Harmony syncs with First Renewables on 150 MW NZ solar farm


Harmony Energy has announced a joint venture agreement with First Renewables, the clean energy subsidiary of gas-focused Clarus (formerly Firstgas Group), to develop and own the 150 MW Tauhei Solar Farm to be built in the Waikato region on New Zealand’s North Island.

The project, to be built on a 182-hectare site near Te Aroha about 140 kilometres south of Auckland, will comprise approximately 330,000 solar panels capable of generating more than 270 GWh of clean energy per year, enough to supply the equivalent of approximately 35,000 New Zealand homes.

The joint venture marks a new direction for Clarus, one of New Zealand’s largest energy groups with transmission, distribution, supply and storage operations that service nearly half a million homes and businesses.

Clarus General Manager of Future Fuels, James Irvine, said the development of the Tauhei Solar Farm is an important milestone for the company and is in line with its commitment to help drive the decarbonisation of New Zealand’s energy system.

“Utility-scale solar generation presents a significant, complimentary, and largely untapped source of renewable energy in New Zealand, as proven in many markets overseas,” he said.

“This project is an opportunity for us to build on our desire to deliver renewable energy to meet the needs of energy consumers.”

A final investment decision on the Tauhei Solar Farm, which secured development approval in 2022 under fast-track consenting legislation introduced to speed up infrastructure development, is expected later this year, pending regulatory approvals.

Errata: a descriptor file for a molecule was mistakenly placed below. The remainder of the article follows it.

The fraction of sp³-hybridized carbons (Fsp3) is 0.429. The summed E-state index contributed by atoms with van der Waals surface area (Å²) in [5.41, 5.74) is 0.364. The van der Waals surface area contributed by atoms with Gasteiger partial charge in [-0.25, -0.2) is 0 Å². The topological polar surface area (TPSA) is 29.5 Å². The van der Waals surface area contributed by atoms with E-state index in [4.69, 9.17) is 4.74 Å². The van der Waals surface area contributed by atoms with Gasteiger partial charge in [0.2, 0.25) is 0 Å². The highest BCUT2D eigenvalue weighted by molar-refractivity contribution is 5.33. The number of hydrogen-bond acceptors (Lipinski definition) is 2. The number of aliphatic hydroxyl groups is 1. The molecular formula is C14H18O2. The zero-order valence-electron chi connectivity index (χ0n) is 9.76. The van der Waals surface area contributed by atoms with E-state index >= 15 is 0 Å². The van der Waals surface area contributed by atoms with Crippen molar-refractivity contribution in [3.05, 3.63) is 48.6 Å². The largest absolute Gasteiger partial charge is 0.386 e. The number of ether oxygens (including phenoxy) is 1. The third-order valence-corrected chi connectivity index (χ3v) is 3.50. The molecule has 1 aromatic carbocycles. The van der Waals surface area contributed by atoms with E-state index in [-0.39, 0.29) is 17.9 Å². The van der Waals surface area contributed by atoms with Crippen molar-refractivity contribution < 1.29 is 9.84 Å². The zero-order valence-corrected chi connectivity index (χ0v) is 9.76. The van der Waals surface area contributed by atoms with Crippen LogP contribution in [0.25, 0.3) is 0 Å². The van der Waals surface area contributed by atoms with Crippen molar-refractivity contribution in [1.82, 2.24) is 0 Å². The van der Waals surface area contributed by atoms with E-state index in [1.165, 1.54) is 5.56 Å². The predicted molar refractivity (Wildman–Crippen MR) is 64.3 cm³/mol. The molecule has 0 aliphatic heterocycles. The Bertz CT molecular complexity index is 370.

Construction is also expected to commence this year with Harmony Energy Director Pete Grogan saying the project will enhance New Zealand’s energy security and help mitigate the negative impact of climate change.

“It will also create opportunities for local businesses, employment and significant biodiversity gains, as well as being able to generate energy alongside continued farming production,” he said.

The project is expected to be the largest solar farm in New Zealand when it comes online in 2026, eclipsing the largest operational solar farm in the country, the 39.4 MW Kaitaia Solar Farm which started exporting late last year. It will also be larger than the 47 MW Lauriston Solar Farm being developed on New Zealand’s South Island by Genesis Energy and renewables partner FRV Australia.

Other large-scale solar projects in the pipeline include Lightsource bp and New Zealand energy giant Contract Energy’s plans to develop a 150 MW solar project at the Christchurch Airport while energy company Todd Generation has announced plans to establish a 400 MW solar farm at Rangitāiki on the North Island.

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